(Reuters) – Metro Bank reported on Wednesday a smaller loss and higher margins for 2021, as the British high-street lender’s turnaround actions bear fruit and the economy recovers from the COVID-19 pandemic’s impact.

The London-based bank, who in 2010 became the first lender to be granted a high-street banking licence in Britain in 150 years, has had a tumultuous two years after an accounting blunder in 2019 led to fines and probes by UK regulators.

It has since launched a turnaround plan focussing on cost controls, revenue and net interest margin growth, balance sheet improvement and infrastructure investment, among others.

Metro reported an underlying pretax loss of 171.3 million pounds ($232.87 million) for the year ended Dec. 31, compared with 271.8 million pounds the prior year, when it was hit by large pandemic-related bad loan provisions.

The lender’s statutory pretax loss stood at 245.1 million pounds for the year after a 5.38 million pounds fine from the Bank of England in December and provisioning for the British financial regulator’s ongoing probe, and other costs.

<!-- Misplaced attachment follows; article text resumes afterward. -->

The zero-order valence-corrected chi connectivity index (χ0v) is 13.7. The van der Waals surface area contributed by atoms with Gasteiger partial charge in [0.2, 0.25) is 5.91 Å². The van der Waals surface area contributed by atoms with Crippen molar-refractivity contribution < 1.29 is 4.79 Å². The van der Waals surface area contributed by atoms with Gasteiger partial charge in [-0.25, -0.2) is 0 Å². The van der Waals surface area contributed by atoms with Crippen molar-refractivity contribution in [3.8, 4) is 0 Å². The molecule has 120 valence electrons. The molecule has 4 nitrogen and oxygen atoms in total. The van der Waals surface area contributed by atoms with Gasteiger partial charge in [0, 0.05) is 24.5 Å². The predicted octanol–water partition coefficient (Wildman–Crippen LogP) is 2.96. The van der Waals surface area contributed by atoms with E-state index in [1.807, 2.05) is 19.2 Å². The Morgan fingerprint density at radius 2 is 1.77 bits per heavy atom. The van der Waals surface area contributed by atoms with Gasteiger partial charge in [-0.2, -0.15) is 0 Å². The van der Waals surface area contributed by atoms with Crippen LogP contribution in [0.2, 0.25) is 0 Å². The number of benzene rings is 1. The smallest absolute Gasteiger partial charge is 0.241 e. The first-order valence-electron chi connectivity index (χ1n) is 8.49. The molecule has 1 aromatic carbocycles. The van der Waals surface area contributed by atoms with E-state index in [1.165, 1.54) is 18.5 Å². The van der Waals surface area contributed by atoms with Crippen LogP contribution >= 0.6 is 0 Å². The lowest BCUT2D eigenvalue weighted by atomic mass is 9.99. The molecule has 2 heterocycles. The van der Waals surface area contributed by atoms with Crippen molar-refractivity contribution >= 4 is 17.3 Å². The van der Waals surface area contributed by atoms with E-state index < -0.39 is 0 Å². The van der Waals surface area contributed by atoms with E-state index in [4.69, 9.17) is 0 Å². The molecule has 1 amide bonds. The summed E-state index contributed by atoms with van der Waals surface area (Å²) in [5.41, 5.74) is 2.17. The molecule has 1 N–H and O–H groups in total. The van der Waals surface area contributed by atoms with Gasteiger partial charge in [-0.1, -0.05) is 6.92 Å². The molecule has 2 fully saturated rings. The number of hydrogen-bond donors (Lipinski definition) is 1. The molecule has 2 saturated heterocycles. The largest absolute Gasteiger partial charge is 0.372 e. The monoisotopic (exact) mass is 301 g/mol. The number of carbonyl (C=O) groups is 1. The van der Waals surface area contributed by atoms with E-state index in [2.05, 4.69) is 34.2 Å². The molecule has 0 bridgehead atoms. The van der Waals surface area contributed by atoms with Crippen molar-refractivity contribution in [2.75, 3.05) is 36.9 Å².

Its net interest margin, a key measure of profitability, rose to 1.4% from 1.22% last year, helping the bank start 2022 on a strong footing as it continues to focus on improving yields amid rising interest rates.

Loans rose 2% to 12.29 billion pounds for the year and deposits also inched up 2% to 16.45 billion pounds.

($1 = 0.7356 pounds)

(Reporting by Yadarisa Shabong in Bengaluru; editing by Uttaresh.V)